Like other contemporary coach-builders, Eureka built a series of airport limousines that were built using stretched sedans and included a large integral luggage rack on the roof.

By 1939 Eureka's flower car was offered with a permanent roof that looked as if it was taken straight off of one of GM's 1939 business coupes. LaSalle coaches remained popular with the industry, and Eureka's catalog contained a wide variety of LaSalle and Cadillac V8-powered coaches. A series of budget-priced coaches were introduced this year that were built on stretched Chevrolet sedan-delivery light truck chassis.

Quite unfairly, LaSalle had acquired the reputation of being a "cheap" Cadillac and was eliminated by GM just as Cadillac released their new Bill Mitchell-designed models in 1941. The new Cadillac was decidedly forward-looking, side-mounted spares had been eliminated and the new Hydra-Matic automatic transmission was available for the first time having been pioneered by Oldsmobile in the previous year. The prow-nosed look seen in the Thirties was gone, replaced by massive front-end highlighted by the now-famous eggcrate grille.  Headlamps were now mounted in, rather than on top of, the front fenders. Equipped with a Cord-like coffin-nose hood the new Cadillacs were noticeably different from their predecessors and set the standard for American luxury during the 1940s.

Eureka-Cadillac Chieftan ambulances were available with roof-mounted pod-lights and a large selection of warning devices and emergency equipment. An attractive landau model was available with a choice of body-color painted or synthetic leather-covered roofs and featured the same sculpted rear-wheel spats found on other 1941 Cadillacs. 

Eureka's flower cars were re-designed to match the new GM chassis and were built using a 5-window business coupe roof with filled-in rear quarter windows mounted on top of a standard Eureka coach body that had been built without a roof. The rear doors were left intact and could be used to load chairs or other graveside necessities. Access to the casket compartment was through the tailgate which had built-in casket rollers that matched those on the compartment floor. The height of the exposed stainless steel flower deck was hydraulically adjustable so that different-sized floral tributes could be accommodated and a tonneau was included to cover the bed when not in use.  1941-42 Eureka flower cars were similar in appearance to contemporary Flxible units but were 5 1/2" shorter in height.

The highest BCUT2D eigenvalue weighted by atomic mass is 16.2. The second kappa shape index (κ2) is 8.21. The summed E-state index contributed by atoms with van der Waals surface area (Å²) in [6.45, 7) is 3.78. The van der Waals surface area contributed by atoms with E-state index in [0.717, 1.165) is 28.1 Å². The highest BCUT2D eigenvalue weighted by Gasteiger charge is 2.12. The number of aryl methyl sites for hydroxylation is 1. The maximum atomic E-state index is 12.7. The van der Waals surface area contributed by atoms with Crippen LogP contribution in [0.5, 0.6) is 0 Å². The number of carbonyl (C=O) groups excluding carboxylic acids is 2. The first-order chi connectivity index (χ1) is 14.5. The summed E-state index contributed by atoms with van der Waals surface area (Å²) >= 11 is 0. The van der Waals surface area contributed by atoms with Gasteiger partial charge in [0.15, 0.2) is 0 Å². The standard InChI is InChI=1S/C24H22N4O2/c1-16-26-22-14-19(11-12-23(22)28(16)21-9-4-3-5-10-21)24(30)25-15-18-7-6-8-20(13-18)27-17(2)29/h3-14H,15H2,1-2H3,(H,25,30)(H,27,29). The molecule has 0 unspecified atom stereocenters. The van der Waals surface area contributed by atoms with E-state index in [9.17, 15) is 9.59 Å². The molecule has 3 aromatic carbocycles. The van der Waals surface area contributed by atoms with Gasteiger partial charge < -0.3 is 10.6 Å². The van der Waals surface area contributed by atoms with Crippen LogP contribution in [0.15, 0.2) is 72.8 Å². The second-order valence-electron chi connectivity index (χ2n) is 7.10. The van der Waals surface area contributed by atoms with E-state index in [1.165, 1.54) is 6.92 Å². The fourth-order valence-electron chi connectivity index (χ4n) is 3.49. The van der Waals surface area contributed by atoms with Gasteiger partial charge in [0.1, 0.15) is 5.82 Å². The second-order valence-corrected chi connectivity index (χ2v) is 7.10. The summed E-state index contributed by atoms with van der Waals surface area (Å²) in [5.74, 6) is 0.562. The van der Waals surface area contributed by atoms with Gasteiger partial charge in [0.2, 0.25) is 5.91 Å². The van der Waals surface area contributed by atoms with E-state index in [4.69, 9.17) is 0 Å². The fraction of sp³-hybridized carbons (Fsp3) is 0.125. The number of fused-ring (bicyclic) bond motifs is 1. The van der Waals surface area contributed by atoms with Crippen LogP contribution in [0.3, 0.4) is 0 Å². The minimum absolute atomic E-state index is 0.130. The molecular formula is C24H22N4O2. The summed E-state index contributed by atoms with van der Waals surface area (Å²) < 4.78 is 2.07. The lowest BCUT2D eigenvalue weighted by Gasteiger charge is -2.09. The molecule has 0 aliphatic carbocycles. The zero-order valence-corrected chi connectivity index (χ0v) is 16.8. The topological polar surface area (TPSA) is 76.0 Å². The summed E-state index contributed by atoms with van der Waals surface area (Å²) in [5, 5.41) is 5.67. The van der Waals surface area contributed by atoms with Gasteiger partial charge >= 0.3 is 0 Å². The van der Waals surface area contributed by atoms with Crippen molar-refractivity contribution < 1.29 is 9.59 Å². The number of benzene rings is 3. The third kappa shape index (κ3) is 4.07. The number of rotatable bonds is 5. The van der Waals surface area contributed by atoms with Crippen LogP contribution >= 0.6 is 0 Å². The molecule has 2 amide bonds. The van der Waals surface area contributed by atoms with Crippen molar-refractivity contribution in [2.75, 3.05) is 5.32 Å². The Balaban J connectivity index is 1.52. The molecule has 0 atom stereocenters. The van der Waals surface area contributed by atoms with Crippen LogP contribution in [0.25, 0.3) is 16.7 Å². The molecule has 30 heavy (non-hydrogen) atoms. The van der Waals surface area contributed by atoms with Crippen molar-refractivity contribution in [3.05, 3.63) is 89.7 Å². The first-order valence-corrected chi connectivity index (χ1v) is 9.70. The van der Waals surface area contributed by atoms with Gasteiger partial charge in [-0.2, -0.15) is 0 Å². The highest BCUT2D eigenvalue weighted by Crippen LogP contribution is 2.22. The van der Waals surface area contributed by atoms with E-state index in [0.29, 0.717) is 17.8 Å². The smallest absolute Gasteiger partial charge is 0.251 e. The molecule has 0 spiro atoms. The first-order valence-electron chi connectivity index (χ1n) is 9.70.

Eureka manufactured a limited number of their Chevrolet-based "Victory" combination coaches and ambulances in 1943 under the US Government's wartime rationing order M-100. Permission to purchase the units had to be granted by the US Government and was only granted for civil-defense and war-related activities. Eureka had started producing airport limousines using stretched Chevrolet sedans in 1939 and found a waiting customer for their long eight-door 15-passenger coaches when WWII began. A few of the buses were shipped overseas for use in the Allies African campaign to defeat the great German General, Erwin Rommel, the "Desert Fox." Eureka also manufactured huge 100-passenger "bus-trailers" that could be towed by truck-tractors in re-tooled portions of the Eureka factory.

War contractors needed to furnish transportation to the thousands of war workers that now lived adjacent to their plants and Eureka's airport limousines fit the bill. A limited number of the Chevrolet ambulances were delivered to the US government for use by the allies during the war and Eureka manufactured a few small tank parts for General Motors. 

The only major change to Eureka coaches produced after the war was their price. Due to widespread shortages of materials and a corresponding demand for new coaches it was a sellers market. A typical 1946 Eureka-Cadillac Landau with electric casket table was advertised at $6,465, a full $2,000 more than the identical coach cost in 1941. Actual prices could go even higher as most post-war vehicles were sold subject to price at the time of delivery. 

An all-new Eureka body appeared in 1947 that included attractive forward-sloping C-pillars and rear quarter-windows. All post-war Eureka's were mounted on Cadillac chassis and included rear fender skirts plus optional automatic transmission and air-conditioning. Ambulances could be ordered with built-in roof-top warning lights, a choice of sirens plus a full complement of emergency medical equipment.  1948 Eureka coaches looked exactly the same as the previous years' models and still featured the Eureka-badged rear wheel spats first seen in 1941.